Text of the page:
Land of Epic Battles features Justyna Badach’s new series of large, hand-made dichromate prints, made using film stills from ISIS training videos. For a year she experimented with darkroom techniques before discovering a 19th-century process that would allow her to use gunpowder as a pigment. The resulting incendiary prints initially look like antiquated documentation of Middle Eastern sites and landscapes. The texture of the heavy-weight watercolor paper needed for this process adds a layer of abstraction more akin to the language of drawing and painting than photography. Rather than using images of carnage and gore, for which ISIS videos are infamous, Badach’s edit reveals a vast, enduring, and majestic landscape that dwarfs the players in the conflict and exposes the futility of war.
Land of Epic Battles continues Badach’s ongoing interest in male culture and the machismo of Hollywood films and media. As a child, Badach emigrated from Poland and learned to speak English by watching American TV. Fascinated by the deeply coded American cinema, she later created Epic Film Stills, a project that explored how classic Westerns such as Wyatt Earp and Young Guns glorify the violence of American colonialism. In this series, Epic Film Stills, she focuses on the landscape, which echoes the romanticized version of Manifest Destiny and its violent ideology that she first recognized in American Westerns and which may, in turn, be the lens through which most Americans make sense of Middle Eastern terrorism. In describing this body of work Badach states,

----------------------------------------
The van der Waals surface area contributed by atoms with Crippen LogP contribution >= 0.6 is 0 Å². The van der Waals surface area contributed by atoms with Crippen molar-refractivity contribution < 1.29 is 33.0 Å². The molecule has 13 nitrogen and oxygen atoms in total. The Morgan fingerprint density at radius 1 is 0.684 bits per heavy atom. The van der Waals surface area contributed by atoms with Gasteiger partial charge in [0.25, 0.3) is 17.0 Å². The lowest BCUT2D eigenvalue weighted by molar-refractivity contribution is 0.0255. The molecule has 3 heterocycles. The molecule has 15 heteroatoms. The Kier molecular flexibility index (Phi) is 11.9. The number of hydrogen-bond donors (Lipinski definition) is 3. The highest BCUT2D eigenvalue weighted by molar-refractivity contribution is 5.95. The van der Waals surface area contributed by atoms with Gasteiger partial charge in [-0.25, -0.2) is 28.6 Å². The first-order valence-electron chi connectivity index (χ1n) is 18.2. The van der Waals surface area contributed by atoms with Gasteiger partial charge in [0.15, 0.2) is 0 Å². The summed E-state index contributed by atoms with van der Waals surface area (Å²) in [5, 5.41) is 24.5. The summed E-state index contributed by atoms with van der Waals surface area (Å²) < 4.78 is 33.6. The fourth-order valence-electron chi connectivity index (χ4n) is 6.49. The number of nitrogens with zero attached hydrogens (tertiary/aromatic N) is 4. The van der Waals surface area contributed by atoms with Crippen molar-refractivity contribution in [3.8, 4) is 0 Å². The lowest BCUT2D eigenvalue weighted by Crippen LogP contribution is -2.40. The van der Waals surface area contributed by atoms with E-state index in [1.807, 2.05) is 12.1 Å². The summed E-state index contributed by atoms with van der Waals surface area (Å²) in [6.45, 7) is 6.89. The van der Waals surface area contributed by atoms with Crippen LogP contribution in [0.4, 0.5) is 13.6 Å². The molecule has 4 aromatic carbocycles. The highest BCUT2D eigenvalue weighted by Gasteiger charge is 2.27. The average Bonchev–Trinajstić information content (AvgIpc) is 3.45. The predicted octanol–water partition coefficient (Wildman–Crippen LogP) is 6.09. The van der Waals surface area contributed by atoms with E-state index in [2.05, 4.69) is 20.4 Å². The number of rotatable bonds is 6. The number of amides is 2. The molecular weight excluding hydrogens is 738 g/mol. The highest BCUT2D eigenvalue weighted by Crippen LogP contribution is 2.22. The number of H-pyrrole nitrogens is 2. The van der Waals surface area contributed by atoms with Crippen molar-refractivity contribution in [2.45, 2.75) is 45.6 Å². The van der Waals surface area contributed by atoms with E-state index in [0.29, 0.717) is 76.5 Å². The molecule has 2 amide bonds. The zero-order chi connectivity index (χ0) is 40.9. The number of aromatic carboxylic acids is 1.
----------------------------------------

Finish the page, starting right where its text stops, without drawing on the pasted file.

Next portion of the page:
“My work examines the transmutation of history and repackaging of violence through appropriation and re-contextualization of images derived from films created for a male audience. Land of Epic Battles focuses on the hyper-masculine world of ISIS recruitment videos that have grown out of the social and cultural voids that mark this moment in time.”
Besides armored vehicles, the black ISIS flag, artillery, and explosives, each ISIS cell includes a media-savvy creative, equipped with video camera, microphones, laptop, and Final Cut Pro, who carefully documents the destruction wrought by this cell and disseminates this material on encrypted websites and YouTube. Reality TV, DIY citizen-journalism, and video games (specifically Grand Theft Auto) have clearly inspired these works. ISIS videographers carefully edit the action with rousing music and linger in slow motion over point-blank gunshots, beheadings, and crucifixions. Voice-overs promise a life of respect, power, comradery, and victory for young men who have been brutally marginalized and stripped of culture.
This catalog includes an essay by Light Work’s associate director Mary Lee Hodgens.
Justyna Badach’s family arrived as refugees in the United States in 1980. She currently resides in Philadelphia, where she is an artist, educator, and museum professional. Her work has been exhibited extensively in the United States and abroad and is in the permanent collections of Cranbrook Art Museum, Portland Art Museum, Museet for Fotokunst Brandts, Odense, Denmark. Her artist book is in the Special Collection at the Rice University Library, Houston, TX, Temple University, Philadelphia, PA and Haverford College. Her work has been exhibited internationally, including; Queensland College of Art Griffith University in Brisbane, Art Wonderland Space in Copenhagen and the Temple of Hadrian in Rome to most notably in the US at the Corcoran Gallery, D.C., Portland Art Museum, James A. Michener Art Museum, Doylestown, PA, and Catherine Edelman Gallery, Chicago among others. Badach participated in the residency program at Light Work in 2012.